All you need to know about ELSS

Sakal Times
Wednesday, 20 December 2017

December, the last month of the year, is not only famous for multiple parties and vacations, but also for one of the working class’ most dreaded phase: investments and investment proofs. This is because companies usually start deducting employees’ tax outgo for the financial year January onwards if the investment proofs are not submitted for investment declarations made at start of the year. Hence, from January to March, the in-hand salary of an individual is usually lower than the preceding months

Equity Linked Saving Schemes are tax-saving mutual funds that can help taxpayers reduce their taxable incomes up to Rs 1.5 lakh

December, the last month of the year, is not only famous for multiple parties and vacations, but also for one of the working class’ most dreaded phase: investments and investment proofs. This is because companies usually start deducting employees’ tax outgo for the financial year January onwards if the investment proofs are not submitted for investment declarations made at start of the year. Hence, from January to March, the in-hand salary of an individual is usually lower than the preceding months.

This creates frenzy among most individuals to quickly park their money in tax-saving instruments. And it is in this frenzy that investors don’t make the best decisions by either investing in instruments with longer lock-in time frames or instruments that don’t end up beating inflation. This is where the idea of equity-linked savings scheme (ELSS) gains prominence.

What are ELSS funds?
They are tax-saving mutual funds which can help taxpayers reduce their taxable incomes up to Rs 1.5 lakh under Section 80C. ELSS funds have a lock-in period of three years. These funds invest a majority of their portfolio in equities. Investment in ELSS can be started with a minimum amount of Rs 500 and there is no upper limit for investment.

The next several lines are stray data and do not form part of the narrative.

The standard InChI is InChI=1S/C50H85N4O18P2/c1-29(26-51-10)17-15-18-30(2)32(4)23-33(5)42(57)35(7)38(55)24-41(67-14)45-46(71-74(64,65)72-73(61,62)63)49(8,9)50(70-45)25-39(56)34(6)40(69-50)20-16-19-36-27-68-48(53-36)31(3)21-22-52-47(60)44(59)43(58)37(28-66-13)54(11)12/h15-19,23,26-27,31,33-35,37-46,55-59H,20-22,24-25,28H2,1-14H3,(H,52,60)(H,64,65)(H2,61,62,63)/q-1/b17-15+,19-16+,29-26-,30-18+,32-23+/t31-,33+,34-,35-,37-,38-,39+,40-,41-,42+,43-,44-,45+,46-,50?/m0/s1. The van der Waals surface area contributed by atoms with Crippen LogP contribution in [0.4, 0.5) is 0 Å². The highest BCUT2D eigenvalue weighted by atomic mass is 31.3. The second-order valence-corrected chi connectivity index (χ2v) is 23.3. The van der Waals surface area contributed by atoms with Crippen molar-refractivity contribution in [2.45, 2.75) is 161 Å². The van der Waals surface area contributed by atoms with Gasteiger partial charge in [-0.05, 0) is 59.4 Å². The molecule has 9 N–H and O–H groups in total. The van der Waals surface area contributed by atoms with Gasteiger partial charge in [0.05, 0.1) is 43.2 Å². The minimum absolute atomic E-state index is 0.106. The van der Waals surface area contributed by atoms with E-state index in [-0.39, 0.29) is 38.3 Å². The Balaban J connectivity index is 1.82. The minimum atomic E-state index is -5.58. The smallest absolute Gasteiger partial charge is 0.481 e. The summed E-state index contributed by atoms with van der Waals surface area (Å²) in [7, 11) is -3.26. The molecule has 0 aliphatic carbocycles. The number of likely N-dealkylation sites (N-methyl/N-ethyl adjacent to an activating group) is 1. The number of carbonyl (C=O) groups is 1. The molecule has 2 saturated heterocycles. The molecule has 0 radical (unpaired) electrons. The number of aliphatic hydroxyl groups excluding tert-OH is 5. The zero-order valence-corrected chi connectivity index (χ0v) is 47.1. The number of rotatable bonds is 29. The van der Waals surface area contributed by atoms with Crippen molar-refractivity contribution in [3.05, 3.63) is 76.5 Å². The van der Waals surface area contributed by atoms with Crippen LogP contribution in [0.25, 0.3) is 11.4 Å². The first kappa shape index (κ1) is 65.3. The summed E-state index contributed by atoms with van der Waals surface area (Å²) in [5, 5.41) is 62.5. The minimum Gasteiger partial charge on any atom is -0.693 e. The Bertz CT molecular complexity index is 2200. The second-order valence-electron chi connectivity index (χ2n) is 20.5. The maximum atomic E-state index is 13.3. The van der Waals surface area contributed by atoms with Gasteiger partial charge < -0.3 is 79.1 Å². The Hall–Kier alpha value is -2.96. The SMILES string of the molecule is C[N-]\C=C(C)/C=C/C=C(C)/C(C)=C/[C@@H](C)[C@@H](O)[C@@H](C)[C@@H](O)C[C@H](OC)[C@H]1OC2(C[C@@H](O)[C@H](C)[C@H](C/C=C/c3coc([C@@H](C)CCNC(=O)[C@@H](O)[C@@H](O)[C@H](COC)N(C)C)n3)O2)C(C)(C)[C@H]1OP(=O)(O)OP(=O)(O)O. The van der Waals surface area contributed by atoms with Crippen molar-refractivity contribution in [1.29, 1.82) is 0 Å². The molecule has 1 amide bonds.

These funds will have two plan options — growth and dividend. Under dividend plan, there are further two options — dividend payout and dividend reinvestment. The dividend received from  ELSS will not be taxable for investors. Investors opting for dividend option will get regular dividends as tax-free income.
However, taking dividends as profits and not re-investing again in the fund would mean the investor is losing out on the compounding effect, which the growth plan provides. Hence, the recommended mode of investment for investors is a plan for long-term wealth creation.

Advantages of ELSS
Tax-free returns: At the time of redemption, the returns earned on most tax-saving instruments attract tax-deducted at source (TDS), effectively lowering the amount you’ve earned on your investment. But this is not the case with ELSS funds as returns on ELSS funds are tax-free when redeemed after the lock-in period of three years.

Tax saving and capital appreciation: ELSS is a unique combination where an investor falling under the 30 per cent, 20 per cent tax bracket can save up to Rs 46,350 and Rs 30,900, respectively, on investment of Rs 1.5 lakh under Section 80C of the Income Tax Act. ELSS also creates wealth for investors in the long run via the compounding effect; the average one-year, three-year and five-year returns of ELSS funds have been 33 per cent, 14 per cent and 18 per cent, respectively.

Let us compare returns on an investment of Rs 1 lakh each in the tax-saving instruments three years ago. Investment in ELSS would have become around Rs 1.5 lakh today, while that of National Pension Scheme (NPS) would have fetched around Rs 1.3 lakh. Investments in EPF today, Public Provident Fund (PPF), five-year bank FD, five-year National Savings Certificate (NSC) and 10-year NSC would have been anywhere between Rs 1.25 and 1.28 lakh.

ELSS has the least lock-in period amongst tax-saving instruments, thereby making it attractive for both medium- and long-term investors compared to tax-saving fixed deposits, NSC and PPF which have a lock-in period of 5 to 15 years.

Invest as per your risk appetite: One can invest in ELSS schemes based on their risk appetite. If you want steady returns, you can invest in stable ELSS funds which have higher concentration of largecaps in portfolio. For high-risk investors, ELSS offers funds investing in high growth midcap and small-cap companies.

SIP mode of investment: One can start investing in ELSS with a small amount of Rs 500 via a Systematic Investment Plan (SIP). This will help reduce your burden of investing a lump sum amount at one go to save tax at the end of financial year.

A word of caution: One should keep in mind that there are no guaranteed returns in ELSS as they are linked to stock market. Historically, though, ELSS has been the best performing tax-saving instruments for the past 10 years compared to other tax-saving instruments such as fixed deposits, PPF and NSC but the ELSS does not assure guaranteed returns compared to other instruments.

 

 

 

 

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